Start A Small Viable Nursery in Your Own Backyard
If you are enthusiastic about plant growing learning more could turn this enthusiasm into a small business.
You can even start a backyard nursery in a small space.
- Grow it into any size business you want
- Sell plants through local markets
- Sell mail order or online
- Supply plants to local retailers, the landscape trade or others
Let us show you how.
Nurseries are wonderful places which we all love to visit, and we often think "wouldn't it be idylic to work in one". Those of us who have worked in nurseries, have experienced these pleasures, but also seen the problems which can make running a nursery not as enjoyable or profitable as it could be.
As with anything though in this modern and rapidly changing world, the chances of a nursery being both pleasant to work in and successful, are increased significantly when they are managed well. This course is designed as a very sound foundation for achieving such a goal.
There are 6 lessons in this course:
Plant Identification and Culture. How plants are named, scientific and common names, watering, weed control, when and how to use a glasshouse/shadehouse.
Plant Propagation. Overview of propagation techniques, propagating mixes, pots, hormones, propagating structures and aids.
Soils and Nutrition. Soil structure, soil additives, major nutrients, minor nutrients, nutrient deficiencies, salt toxicity, soil mixes, fertilisers.
Seed Propagation and Nursery Business. Handling seed, pre-germination treatments, handling seedlings, propagating selected species.
Cutting Propagation. Stem cuttings, leaf cuttings, leaf bud cuttings, propagating selected species by cuttings.
Pest and Disease. Identifying a problem, insects, fungal diseases, nursery hygiene.
Each lesson culminates in an assignment which is submitted to the school, marked by the school's tutors and returned to you with any relevant suggestions, comments, and if necessary, extra reading.
Understand plant identification and culture.
Describe a range of growing structures including a greenhouse, glasshouse and shadehouse.
Understand the differences between sexual and asexual plant propagation.
Have and understanding of basic nursery management principles.
Understand the uses of a range of different materials used in plant propagation.
Explain the main components of common potting mixes and how they contribute to the final product.
Describe seed sources and how to store a range of different seeds for maximum viability.
Explain how to overcome dormancy in seeds.
Understand a range of cutting techniques including hardwood cuttings, softwood cuttings, semi hardwood cuttings, tip cuttings, heel cuttings, nodal cuttings, can cuttings and basal cuttings.
What You Will Do
Develop a budget for a hypothetical nursery operation
Name a soil based on criteria given in the course
Create a potting mix using a given recipe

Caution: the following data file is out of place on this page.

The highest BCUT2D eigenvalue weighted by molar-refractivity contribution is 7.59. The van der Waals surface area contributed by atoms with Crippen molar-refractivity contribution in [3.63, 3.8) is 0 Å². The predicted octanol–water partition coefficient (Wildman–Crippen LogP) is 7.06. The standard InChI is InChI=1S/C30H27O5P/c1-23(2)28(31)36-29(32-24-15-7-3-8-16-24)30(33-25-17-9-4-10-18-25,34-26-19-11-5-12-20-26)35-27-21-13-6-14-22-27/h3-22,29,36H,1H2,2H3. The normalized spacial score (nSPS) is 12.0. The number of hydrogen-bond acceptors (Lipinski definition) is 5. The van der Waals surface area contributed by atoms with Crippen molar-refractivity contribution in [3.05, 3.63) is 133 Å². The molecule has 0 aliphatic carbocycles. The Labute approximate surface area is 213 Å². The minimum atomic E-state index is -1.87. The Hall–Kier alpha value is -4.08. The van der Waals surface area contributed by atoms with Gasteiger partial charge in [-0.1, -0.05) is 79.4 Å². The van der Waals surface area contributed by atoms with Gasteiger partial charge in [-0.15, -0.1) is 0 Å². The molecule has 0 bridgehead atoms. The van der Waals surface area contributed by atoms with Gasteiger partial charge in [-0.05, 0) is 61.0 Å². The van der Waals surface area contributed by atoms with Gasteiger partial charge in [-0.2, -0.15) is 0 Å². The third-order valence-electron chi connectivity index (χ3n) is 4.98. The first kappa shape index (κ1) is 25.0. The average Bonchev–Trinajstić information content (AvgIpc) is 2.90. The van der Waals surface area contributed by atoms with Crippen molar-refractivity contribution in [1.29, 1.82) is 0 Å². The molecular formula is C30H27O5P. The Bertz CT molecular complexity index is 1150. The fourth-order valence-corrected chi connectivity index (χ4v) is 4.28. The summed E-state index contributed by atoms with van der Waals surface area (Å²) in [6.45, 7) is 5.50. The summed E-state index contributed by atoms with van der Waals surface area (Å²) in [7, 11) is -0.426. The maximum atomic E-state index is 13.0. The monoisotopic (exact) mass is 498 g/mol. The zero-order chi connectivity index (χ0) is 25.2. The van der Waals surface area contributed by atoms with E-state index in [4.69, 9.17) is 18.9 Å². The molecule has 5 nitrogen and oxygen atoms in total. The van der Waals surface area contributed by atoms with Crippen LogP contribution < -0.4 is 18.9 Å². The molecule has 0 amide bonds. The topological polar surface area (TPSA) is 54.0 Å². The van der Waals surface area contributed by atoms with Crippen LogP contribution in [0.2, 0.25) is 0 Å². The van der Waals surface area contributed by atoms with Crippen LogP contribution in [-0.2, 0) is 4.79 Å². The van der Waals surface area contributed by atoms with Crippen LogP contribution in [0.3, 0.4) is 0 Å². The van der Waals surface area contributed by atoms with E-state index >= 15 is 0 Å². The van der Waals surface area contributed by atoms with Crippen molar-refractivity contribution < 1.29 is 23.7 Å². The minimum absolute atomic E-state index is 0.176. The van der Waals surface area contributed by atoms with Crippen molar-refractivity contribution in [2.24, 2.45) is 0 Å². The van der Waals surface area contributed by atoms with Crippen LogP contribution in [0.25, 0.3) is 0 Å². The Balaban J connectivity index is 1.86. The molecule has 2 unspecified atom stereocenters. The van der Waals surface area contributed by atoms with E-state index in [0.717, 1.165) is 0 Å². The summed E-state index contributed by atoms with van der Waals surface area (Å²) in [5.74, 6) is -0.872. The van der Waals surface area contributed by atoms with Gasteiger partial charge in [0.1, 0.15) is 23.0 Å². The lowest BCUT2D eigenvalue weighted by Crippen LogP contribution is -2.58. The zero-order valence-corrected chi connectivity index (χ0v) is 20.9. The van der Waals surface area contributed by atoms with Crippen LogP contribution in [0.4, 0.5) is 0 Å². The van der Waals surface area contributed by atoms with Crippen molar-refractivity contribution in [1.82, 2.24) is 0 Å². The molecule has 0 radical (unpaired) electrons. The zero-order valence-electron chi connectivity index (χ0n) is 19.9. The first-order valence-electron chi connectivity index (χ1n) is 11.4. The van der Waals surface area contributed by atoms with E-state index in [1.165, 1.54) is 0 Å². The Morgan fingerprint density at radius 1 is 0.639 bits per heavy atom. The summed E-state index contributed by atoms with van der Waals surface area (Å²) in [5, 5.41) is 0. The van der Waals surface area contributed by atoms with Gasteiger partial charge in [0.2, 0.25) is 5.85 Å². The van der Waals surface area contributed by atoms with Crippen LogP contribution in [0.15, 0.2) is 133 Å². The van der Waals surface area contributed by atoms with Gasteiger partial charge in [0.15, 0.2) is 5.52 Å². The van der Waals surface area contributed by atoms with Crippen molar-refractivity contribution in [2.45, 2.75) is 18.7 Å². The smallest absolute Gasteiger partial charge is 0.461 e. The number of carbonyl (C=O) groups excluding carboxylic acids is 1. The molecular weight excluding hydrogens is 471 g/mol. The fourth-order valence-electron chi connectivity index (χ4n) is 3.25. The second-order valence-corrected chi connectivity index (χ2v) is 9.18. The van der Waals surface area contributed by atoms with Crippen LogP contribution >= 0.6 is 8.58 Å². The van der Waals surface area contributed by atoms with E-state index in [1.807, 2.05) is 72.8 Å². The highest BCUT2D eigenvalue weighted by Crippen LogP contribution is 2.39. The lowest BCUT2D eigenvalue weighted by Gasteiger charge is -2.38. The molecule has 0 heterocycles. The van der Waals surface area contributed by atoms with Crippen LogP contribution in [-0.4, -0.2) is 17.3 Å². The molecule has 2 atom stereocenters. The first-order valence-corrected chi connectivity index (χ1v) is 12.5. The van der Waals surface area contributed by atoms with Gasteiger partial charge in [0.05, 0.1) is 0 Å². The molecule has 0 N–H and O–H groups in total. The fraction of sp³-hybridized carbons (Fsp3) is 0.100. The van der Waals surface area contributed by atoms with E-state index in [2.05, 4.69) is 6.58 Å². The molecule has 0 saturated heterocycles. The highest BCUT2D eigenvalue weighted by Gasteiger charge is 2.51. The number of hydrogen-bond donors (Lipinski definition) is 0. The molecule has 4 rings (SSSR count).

Assess a number of plants for growing profitability
Prepare a pot of cuttings and estimate the cost of production for each cutting produced
Prepare a range of different types of cuttings
Find two plants with insect damage and determine the problem and possible remedies.
Collect information on various chemicals used in the nursery industry.
Assess plant ill health caused by agents other than insects.
WHAT TYPE OF NURSERY DO YOU WANT?
Many nurseries start out as small, part time businesses, then grow into something much larger that may survive decades or even generations. Others remain a great little part time business operating out of a backyard.
In the past, most nurseries very often did just about everything to do with the production and culture of plants. They grew a wide variety of plants, and they sold them both wholesale and retail, as well as often supplying a whole range of allied products and services. Today all but the largest nurseries tend to specialize. Nurseries can be classified in many different ways. For example:
- According to what they grow - such as natives, exotics, seedlings, cottage garden plants, bonsai or bulbs.
- How they grow it - such as in ground or in containers.
- Even the size of plants they produce - such as tube stock, small pots/containers, or advanced (in-ground or in containers).
Nurseries which try to do everything rarely succeed. New nurseries should consider the following options carefully and define the scope of their operation to fit their resources, skills and knowledge.
Do you want to Produce, Grow On or Sell?
There are three main types of nurseries; production, growing on and retail. Production nurseries propagate plants and wholesale them to growing on nurseries, or directly to retail nurseries, or as tube stock (sometimes larger sizes) for mass planting perhaps in forestry or parks. Growing on nurseries buy small plants, pot them up or plant them out, then grow them on to a larger size, adding value to their original purchase. Retail nurseries buy plants off production or propagation nurseries, then resell them at a profit. In many cases nurseries will be a combination of two, sometimes all three, types.
This Course Grew from an Industry Need
This course was originally developed in the 1980's as a training program for people who were establishing part time small businesses, growing containerised plants (in pots) in their backyards, and either wholesaling those plants to retail garden centres, or selling them through weekend markets or other such outlets. Since then it has been revised and updated many times over, and continues to be an excellent "starter" course for anyone new to the idea of a nursery business.
The course has seen many hundreds of graduates develop successful mini businesses; as a supplementary income source.
Who Should Do this Course?
Anyone wanting to grow plants at home as a small scale part time business.
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